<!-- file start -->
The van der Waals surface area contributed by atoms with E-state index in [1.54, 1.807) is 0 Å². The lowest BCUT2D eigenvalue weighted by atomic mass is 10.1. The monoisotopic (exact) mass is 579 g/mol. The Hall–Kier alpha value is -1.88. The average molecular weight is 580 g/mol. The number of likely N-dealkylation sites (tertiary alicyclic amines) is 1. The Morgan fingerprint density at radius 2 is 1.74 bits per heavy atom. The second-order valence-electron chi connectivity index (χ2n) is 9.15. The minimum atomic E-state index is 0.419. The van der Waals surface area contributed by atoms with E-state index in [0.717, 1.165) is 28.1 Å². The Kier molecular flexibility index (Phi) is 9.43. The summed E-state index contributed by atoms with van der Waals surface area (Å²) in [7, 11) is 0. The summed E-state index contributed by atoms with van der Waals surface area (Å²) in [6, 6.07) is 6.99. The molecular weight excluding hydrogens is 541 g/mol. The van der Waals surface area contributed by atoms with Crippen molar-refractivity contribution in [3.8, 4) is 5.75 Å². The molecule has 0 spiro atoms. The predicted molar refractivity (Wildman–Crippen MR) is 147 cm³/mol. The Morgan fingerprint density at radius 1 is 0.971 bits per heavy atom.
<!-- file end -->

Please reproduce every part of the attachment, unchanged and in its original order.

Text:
The van der Waals surface area contributed by atoms with E-state index in [1.54, 1.807) is 0 Å². The lowest BCUT2D eigenvalue weighted by atomic mass is 10.1. The monoisotopic (exact) mass is 579 g/mol. The Hall–Kier alpha value is -1.88. The average molecular weight is 580 g/mol. The number of likely N-dealkylation sites (tertiary alicyclic amines) is 1. The Morgan fingerprint density at radius 2 is 1.74 bits per heavy atom. The second-order valence-electron chi connectivity index (χ2n) is 9.15. The minimum atomic E-state index is 0.419. The van der Waals surface area contributed by atoms with E-state index in [0.717, 1.165) is 28.1 Å². The Kier molecular flexibility index (Phi) is 9.43. The summed E-state index contributed by atoms with van der Waals surface area (Å²) in [7, 11) is 0. The summed E-state index contributed by atoms with van der Waals surface area (Å²) in [6, 6.07) is 6.99. The molecular weight excluding hydrogens is 541 g/mol. The van der Waals surface area contributed by atoms with Crippen molar-refractivity contribution in [3.8, 4) is 5.75 Å². The molecule has 0 spiro atoms. The predicted molar refractivity (Wildman–Crippen MR) is 147 cm³/mol. The Morgan fingerprint density at radius 1 is 0.971 bits per heavy atom.